Deprecating, Disabling, and Removing Formulae

There are many reasons why formulae may be deprecated, disabled, or removed. This document explains the differences between each method as well as explaining when one method should be used over another.

Overview

This general rule of thumb can be followed:

Deprecation

If a user attempts to install a deprecated formula, they will be shown a warning message but the install will proceed.

A formula should be deprecated to indicate to users that the formula should not be used and will be disabled in the future. Deprecated formulae should be maintained by the Homebrew maintainers so they can still build from source and their bottles continue to work (even if unmaintained upstream). If this is not possible, they should be disabled.

The most common reasons for deprecation are when the upstream project is deprecated, unmaintained, or archived.

To deprecate a formula, add a deprecate! call. This call should include a deprecation date (in the ISO 8601 format) and a deprecation reason:

deprecate! date: "YYYY-MM-DD", because: :reason

The date parameter should be set to the date that the project or version became (or will become) deprecated. If there is no clear date but the formula needs to be deprecated, use today’s date. If the date parameter is set to a date in the future, the formula will not become deprecated until that date. This can be useful if the upstream developers have indicated a date where the project or version will stop being supported.

The because parameter can be a preset reason (using a symbol) or a custom reason. See the Deprecate and Disable Reasons section below for more details about the because parameter.

Disabling

If a user attempts to install a disabled formula, they will be shown an error message and the install will fail.

A formula should be disabled to indicate to users that the formula cannot be used and will be removed in the future. Disabled formulae may no longer build from source or have working bottles.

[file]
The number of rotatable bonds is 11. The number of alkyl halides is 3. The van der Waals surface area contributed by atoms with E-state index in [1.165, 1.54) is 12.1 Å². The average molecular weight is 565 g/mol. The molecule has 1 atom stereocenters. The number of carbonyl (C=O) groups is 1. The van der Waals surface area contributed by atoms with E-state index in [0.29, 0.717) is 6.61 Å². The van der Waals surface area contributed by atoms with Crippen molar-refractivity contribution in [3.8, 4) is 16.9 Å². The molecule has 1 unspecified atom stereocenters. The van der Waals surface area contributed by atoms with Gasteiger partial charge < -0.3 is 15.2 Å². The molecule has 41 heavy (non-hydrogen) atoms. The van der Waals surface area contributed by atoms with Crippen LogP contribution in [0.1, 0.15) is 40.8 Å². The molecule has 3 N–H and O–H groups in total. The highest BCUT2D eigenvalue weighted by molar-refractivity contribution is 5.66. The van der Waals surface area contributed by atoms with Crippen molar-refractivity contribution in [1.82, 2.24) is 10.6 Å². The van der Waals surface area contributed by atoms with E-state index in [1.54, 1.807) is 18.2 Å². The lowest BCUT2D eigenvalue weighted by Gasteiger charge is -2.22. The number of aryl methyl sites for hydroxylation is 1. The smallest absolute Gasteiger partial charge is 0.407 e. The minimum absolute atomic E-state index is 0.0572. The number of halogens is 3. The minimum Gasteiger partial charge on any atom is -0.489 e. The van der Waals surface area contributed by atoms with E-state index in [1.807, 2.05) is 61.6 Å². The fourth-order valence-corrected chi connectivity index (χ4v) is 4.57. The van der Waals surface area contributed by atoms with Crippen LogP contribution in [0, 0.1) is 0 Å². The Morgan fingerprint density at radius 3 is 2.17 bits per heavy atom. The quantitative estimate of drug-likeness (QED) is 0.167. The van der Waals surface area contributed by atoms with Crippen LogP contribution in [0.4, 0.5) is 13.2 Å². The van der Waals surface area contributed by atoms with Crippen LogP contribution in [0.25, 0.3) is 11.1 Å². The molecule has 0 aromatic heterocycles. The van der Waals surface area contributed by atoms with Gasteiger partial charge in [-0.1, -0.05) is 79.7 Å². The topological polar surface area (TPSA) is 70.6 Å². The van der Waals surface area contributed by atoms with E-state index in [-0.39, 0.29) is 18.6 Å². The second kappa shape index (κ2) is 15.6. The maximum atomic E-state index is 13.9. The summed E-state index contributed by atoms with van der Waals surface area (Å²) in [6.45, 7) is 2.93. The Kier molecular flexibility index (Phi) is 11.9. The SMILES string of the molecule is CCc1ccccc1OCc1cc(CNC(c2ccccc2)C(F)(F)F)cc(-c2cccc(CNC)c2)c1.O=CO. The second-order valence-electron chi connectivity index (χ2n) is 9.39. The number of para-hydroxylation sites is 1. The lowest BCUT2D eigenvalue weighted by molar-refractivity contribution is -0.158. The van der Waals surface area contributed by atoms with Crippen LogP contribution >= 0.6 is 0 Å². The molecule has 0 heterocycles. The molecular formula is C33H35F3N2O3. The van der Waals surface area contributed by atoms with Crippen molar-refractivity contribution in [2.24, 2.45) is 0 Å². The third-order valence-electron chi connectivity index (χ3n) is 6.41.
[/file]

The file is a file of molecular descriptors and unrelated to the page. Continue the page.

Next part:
The most common reasons for disabling a formula are:

Note: disabled formulae in homebrew/core will be automatically removed one year after their disable date

To disable a formula, add a disable! call. This call should include a deprecation date (in the ISO 8601 format) and a deprecation reason:

disable! date: "YYYY-MM-DD", because: :reason

The date parameter should be set to the date that the reason for disabling came into effect. If there is no clear date but the formula needs to be disabled, use today’s date. If the date parameter is set to a date in the future, the formula will be deprecated until that date (on which the formula will become disabled).

The because parameter can be a preset reason (using a symbol) or a custom reason. See the Deprecate and Disable Reasons section below for more details about the because parameter.

Removal

A formula should be removed if it does not meet our criteria for acceptable formulae or versioned formulae, has a non-open-source license, or has been disabled for over a year.

Deprecate and Disable Reasons

When a formula is deprecated or disabled, a reason explaining the action must be provided.

There are two ways to indicate the reason. The preferred way is to use a pre-existing symbol to indicate the reason. The available symbols are listed below and can be found in the DeprecateDisable module:

These reasons can be specified by their symbols (the comments show the message that will be displayed to users):

# Warning: <formula> has been deprecated because it is deprecated upstream!
deprecate! date: "2020-01-01", because: :deprecated_upstream
# Error: <formula> has been disabled because it does not build!
disable! date: "2020-01-01", because: :does_not_build

If these pre-existing reasons do not fit, a custom reason can be specified. These reasons should be written to fit into the sentence <formula> has been deprecated/disabled because it <reason>!.

A well-worded example of a custom reason would be:

# Warning: <formula> has been deprecated because it fetches unversioned dependencies at runtime!
deprecate! date: "2020-01-01", because: "fetches unversioned dependencies at runtime"

A poorly-worded example of a custom reason would be:

# Error: <formula> has been disabled because it invalid license!
disable! date: "2020-01-01", because: "invalid license"
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